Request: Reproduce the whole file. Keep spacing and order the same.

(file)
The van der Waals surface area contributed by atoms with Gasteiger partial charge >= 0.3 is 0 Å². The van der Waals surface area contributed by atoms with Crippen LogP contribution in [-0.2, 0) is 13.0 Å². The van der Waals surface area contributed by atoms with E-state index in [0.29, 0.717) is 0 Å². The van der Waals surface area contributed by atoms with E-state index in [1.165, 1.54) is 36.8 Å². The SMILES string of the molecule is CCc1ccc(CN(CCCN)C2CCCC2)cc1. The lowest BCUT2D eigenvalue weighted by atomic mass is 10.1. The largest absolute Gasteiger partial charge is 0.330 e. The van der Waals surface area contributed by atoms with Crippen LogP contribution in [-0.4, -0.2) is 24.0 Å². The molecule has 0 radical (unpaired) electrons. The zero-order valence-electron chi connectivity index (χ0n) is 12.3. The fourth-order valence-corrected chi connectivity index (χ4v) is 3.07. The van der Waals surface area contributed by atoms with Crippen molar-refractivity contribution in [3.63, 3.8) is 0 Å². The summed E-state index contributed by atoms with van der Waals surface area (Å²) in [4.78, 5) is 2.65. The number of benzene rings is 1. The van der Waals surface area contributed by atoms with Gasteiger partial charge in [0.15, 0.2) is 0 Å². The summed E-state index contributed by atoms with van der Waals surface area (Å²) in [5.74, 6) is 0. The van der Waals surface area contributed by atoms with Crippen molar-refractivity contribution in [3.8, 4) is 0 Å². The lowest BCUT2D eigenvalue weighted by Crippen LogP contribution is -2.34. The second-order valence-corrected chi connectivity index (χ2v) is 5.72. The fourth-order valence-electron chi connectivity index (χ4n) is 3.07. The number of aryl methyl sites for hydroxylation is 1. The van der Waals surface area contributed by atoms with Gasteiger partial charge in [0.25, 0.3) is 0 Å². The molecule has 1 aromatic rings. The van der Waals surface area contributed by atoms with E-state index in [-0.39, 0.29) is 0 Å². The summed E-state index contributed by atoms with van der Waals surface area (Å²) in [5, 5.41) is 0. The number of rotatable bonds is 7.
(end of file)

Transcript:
The van der Waals surface area contributed by atoms with Gasteiger partial charge >= 0.3 is 0 Å². The van der Waals surface area contributed by atoms with Crippen LogP contribution in [-0.2, 0) is 13.0 Å². The van der Waals surface area contributed by atoms with E-state index in [0.29, 0.717) is 0 Å². The van der Waals surface area contributed by atoms with E-state index in [1.165, 1.54) is 36.8 Å². The SMILES string of the molecule is CCc1ccc(CN(CCCN)C2CCCC2)cc1. The lowest BCUT2D eigenvalue weighted by atomic mass is 10.1. The largest absolute Gasteiger partial charge is 0.330 e. The van der Waals surface area contributed by atoms with Crippen LogP contribution in [-0.4, -0.2) is 24.0 Å². The molecule has 0 radical (unpaired) electrons. The zero-order valence-electron chi connectivity index (χ0n) is 12.3. The fourth-order valence-corrected chi connectivity index (χ4v) is 3.07. The van der Waals surface area contributed by atoms with Crippen molar-refractivity contribution in [3.63, 3.8) is 0 Å². The summed E-state index contributed by atoms with van der Waals surface area (Å²) in [4.78, 5) is 2.65. The number of benzene rings is 1. The van der Waals surface area contributed by atoms with Gasteiger partial charge in [0.15, 0.2) is 0 Å². The summed E-state index contributed by atoms with van der Waals surface area (Å²) in [5.74, 6) is 0. The van der Waals surface area contributed by atoms with Crippen molar-refractivity contribution in [3.8, 4) is 0 Å². The lowest BCUT2D eigenvalue weighted by Crippen LogP contribution is -2.34. The second-order valence-corrected chi connectivity index (χ2v) is 5.72. The fourth-order valence-electron chi connectivity index (χ4n) is 3.07. The number of aryl methyl sites for hydroxylation is 1. The van der Waals surface area contributed by atoms with Gasteiger partial charge in [0.25, 0.3) is 0 Å². The molecule has 1 aromatic rings. The van der Waals surface area contributed by atoms with E-state index in [-0.39, 0.29) is 0 Å². The summed E-state index contributed by atoms with van der Waals surface area (Å²) in [5, 5.41) is 0. The number of rotatable bonds is 7.